Back to the Abbottabad’s Supply Bazaar:  As I walked down the narrow dirt road with small shops on either side of me, I recalled those old days as a kid, accompanying my Dad to purchase tools or home-repair materials, and I felt so “at home”.   It was a strange and interesting feeling, acknowledging to myself that I felt more comfortable and excited amongst coiled spools of wire, rope and chain link, tools and boxes of nails, than I ever have in a music store.

What is even more delightful about the bazaar here in Abbottabad, is that many of the items one sees are not “mass produced” or imported.  Their quality is very rustic and in many cases they are hand-made out of recycled materials.

For example: The scythe I purchased to cut the grass and weeds growing around my garden has a whittled piece of wood as a handle, attached with nails to a piece of cut recycled steel, jaded on the inner side.    The garden rake I bought is again made of forged recycled steel, with large nails fastened to it as teeth.  It’s handle is just a hand whittled piece of wood.

The list of tools made out of recycled items goes on… mouse traps, bird cages… you name it.

Whenever I purchase an item I often feel great buyer’s remorse, thinking to myself “Why didn’t I just try to make this myself?  Stitch the cloth?  Whittle the wood?  Bend the steel?”    I try to cut myself some slack and remember that, even though I didn’t fashion my own tools for my gardening, at least I was able to purchase durable ones made from recycled materials, by skilled trades-people and sold by independent merchants at a fraction of the cost they’d retail for abroad.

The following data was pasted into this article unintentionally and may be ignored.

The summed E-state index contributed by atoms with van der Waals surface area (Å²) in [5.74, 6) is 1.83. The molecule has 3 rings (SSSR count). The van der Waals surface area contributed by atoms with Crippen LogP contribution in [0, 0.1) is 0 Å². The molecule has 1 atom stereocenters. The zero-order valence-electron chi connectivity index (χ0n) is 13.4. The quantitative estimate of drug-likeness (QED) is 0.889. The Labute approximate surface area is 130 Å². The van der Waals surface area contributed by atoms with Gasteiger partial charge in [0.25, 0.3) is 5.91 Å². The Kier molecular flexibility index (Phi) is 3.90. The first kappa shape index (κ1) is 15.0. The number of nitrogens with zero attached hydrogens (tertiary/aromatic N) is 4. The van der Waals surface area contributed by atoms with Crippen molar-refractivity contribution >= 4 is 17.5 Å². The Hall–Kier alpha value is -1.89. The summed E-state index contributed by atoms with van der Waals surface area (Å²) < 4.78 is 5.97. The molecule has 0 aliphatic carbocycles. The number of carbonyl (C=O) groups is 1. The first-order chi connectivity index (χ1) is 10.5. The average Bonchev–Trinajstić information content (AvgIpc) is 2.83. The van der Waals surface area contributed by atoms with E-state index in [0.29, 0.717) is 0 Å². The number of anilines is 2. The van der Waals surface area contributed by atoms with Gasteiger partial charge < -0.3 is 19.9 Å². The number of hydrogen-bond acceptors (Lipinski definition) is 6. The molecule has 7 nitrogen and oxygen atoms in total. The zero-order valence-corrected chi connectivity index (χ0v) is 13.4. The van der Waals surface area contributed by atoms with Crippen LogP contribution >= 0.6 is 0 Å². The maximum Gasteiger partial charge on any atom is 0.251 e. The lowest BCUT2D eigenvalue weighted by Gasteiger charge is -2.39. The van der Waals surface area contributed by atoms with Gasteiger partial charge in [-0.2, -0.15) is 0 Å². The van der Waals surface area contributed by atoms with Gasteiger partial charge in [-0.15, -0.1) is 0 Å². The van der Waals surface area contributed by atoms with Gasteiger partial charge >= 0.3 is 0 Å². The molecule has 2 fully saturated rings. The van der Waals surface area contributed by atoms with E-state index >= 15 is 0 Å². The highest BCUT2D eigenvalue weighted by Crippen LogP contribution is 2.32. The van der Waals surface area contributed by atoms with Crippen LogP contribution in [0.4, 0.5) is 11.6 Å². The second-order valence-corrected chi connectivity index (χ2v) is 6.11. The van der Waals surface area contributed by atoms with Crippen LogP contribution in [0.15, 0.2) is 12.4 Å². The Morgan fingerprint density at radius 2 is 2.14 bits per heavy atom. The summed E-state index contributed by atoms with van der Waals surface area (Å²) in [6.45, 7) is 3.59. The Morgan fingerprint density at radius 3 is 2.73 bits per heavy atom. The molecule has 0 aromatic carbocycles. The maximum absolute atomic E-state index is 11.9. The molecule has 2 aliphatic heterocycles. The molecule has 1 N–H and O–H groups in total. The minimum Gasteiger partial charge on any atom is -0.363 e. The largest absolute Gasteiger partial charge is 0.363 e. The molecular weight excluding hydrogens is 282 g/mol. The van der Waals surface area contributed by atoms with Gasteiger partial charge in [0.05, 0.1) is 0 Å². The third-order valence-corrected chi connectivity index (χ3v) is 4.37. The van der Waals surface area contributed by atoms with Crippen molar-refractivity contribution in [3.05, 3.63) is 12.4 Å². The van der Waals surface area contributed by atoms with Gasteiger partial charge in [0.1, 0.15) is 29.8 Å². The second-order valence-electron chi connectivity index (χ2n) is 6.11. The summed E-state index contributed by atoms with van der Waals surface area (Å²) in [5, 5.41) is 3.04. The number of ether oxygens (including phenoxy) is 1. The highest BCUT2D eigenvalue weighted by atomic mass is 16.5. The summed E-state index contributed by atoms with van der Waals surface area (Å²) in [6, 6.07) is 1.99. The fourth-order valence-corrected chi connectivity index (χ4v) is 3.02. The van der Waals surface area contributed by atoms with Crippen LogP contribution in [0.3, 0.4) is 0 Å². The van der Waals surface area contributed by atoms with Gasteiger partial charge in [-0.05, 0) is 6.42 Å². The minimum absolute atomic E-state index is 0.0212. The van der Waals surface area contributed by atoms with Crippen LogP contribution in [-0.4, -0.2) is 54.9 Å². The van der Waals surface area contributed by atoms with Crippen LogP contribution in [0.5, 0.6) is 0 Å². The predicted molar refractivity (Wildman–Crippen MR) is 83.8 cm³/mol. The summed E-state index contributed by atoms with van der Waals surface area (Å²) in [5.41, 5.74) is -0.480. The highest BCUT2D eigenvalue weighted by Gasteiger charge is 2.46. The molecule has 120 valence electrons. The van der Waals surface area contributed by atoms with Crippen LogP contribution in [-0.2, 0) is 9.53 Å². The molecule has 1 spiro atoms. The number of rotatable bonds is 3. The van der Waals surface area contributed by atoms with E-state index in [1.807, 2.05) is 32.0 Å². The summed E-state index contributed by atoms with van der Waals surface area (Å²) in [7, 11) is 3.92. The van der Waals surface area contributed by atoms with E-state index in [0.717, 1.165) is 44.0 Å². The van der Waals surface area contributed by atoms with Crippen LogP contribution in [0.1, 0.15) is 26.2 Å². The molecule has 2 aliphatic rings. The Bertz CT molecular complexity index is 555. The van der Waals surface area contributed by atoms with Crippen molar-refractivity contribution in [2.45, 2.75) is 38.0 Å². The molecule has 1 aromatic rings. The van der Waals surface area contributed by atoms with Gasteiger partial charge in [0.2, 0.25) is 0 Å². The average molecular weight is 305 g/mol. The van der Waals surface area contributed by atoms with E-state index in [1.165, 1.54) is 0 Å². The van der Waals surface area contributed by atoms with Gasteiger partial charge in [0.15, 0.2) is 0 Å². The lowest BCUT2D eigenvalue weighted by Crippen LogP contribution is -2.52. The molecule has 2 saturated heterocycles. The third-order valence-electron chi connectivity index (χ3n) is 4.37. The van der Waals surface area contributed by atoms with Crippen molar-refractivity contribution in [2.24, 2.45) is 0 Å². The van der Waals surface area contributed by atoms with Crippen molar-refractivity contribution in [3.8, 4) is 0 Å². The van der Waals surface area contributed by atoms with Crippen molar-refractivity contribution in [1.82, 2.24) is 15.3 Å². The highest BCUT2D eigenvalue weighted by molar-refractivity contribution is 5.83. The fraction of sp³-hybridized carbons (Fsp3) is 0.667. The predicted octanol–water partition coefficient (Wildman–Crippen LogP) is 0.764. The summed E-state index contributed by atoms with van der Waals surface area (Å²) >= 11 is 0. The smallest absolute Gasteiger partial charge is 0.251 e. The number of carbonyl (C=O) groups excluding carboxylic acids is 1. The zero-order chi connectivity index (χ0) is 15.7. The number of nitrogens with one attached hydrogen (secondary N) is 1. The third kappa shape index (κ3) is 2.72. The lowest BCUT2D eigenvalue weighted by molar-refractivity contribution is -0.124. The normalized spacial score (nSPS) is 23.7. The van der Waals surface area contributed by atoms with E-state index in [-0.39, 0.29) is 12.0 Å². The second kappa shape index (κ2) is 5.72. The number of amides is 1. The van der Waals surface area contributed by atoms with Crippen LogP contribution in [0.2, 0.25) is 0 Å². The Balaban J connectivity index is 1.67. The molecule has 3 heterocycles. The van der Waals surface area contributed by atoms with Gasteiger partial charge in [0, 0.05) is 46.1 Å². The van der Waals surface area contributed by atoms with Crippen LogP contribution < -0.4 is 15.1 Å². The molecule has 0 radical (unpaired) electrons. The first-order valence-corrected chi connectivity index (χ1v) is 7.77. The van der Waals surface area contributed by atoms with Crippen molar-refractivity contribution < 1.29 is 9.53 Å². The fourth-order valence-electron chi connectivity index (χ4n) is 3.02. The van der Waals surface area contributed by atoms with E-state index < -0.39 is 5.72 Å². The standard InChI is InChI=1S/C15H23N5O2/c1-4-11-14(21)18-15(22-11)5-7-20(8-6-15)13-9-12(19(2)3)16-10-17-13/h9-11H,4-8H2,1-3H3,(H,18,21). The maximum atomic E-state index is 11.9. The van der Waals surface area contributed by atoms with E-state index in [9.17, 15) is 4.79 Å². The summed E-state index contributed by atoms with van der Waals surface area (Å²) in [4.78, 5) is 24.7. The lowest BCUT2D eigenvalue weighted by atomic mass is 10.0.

I’ll think of my Dad today as I use a knife he gave me to whittle down the end of my new handle and fasten it to my old hammer-head.  Maybe I’ll even whistle a little tune like he does when he is  working.  And if I should slip up and botch the task – I’ll try really hard not to cuss…too loudly. 😉

Categories: Family, Garden, Reduce Reuse Recycle, Simple Living

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3 thoughts on “My Dad & Tools of The Trade

  1. I get the same buyer’s remorse sometimes. And I do enjoy creating toys and other projects out of found items. It’s cool, too, that Bee’s first reaction, when we need something, is “Mum, can you make me a …?” I’ve just been introduced to needle-felting, and the list of possible projects is blowing my mind. Thrilled to see that you’re blogging!

  2. How wonderful! Both your post AND running into you here! 🙂 Are you still blogging too?

  3. Lina

    How funny to read this! Just this weekend I made a fence for my chickens. I am so proud of my little project. True, it’s a bit shakey and the gate doesn’t shut quite right BUT with a few simple materials from Home Depot, a Tim Hortons Ice Cap in hand and some help from family, we erected the fence. The chickens are confused. They used to roam the entire garden, poor things.

    You make a good point about recycled tools. Now I know where our recycled metal goes.